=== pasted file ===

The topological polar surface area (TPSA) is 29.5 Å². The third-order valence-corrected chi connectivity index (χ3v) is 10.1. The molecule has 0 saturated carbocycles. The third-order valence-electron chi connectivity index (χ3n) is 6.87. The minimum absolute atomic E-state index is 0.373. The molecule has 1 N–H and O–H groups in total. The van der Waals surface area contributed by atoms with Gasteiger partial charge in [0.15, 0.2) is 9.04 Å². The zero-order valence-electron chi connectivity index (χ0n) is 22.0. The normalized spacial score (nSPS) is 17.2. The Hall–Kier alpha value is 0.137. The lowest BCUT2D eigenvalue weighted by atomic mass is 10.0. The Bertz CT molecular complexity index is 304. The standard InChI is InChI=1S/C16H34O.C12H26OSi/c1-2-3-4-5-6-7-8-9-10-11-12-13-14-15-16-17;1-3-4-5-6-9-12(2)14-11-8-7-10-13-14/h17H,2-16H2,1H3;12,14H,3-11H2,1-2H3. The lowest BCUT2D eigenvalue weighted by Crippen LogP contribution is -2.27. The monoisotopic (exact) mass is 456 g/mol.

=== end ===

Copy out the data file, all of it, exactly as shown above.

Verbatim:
The topological polar surface area (TPSA) is 29.5 Å². The third-order valence-corrected chi connectivity index (χ3v) is 10.1. The molecule has 0 saturated carbocycles. The third-order valence-electron chi connectivity index (χ3n) is 6.87. The minimum absolute atomic E-state index is 0.373. The molecule has 1 N–H and O–H groups in total. The van der Waals surface area contributed by atoms with Gasteiger partial charge in [0.15, 0.2) is 9.04 Å². The zero-order valence-electron chi connectivity index (χ0n) is 22.0. The normalized spacial score (nSPS) is 17.2. The Hall–Kier alpha value is 0.137. The lowest BCUT2D eigenvalue weighted by atomic mass is 10.0. The Bertz CT molecular complexity index is 304. The standard InChI is InChI=1S/C16H34O.C12H26OSi/c1-2-3-4-5-6-7-8-9-10-11-12-13-14-15-16-17;1-3-4-5-6-9-12(2)14-11-8-7-10-13-14/h17H,2-16H2,1H3;12,14H,3-11H2,1-2H3. The lowest BCUT2D eigenvalue weighted by Crippen LogP contribution is -2.27. The monoisotopic (exact) mass is 456 g/mol.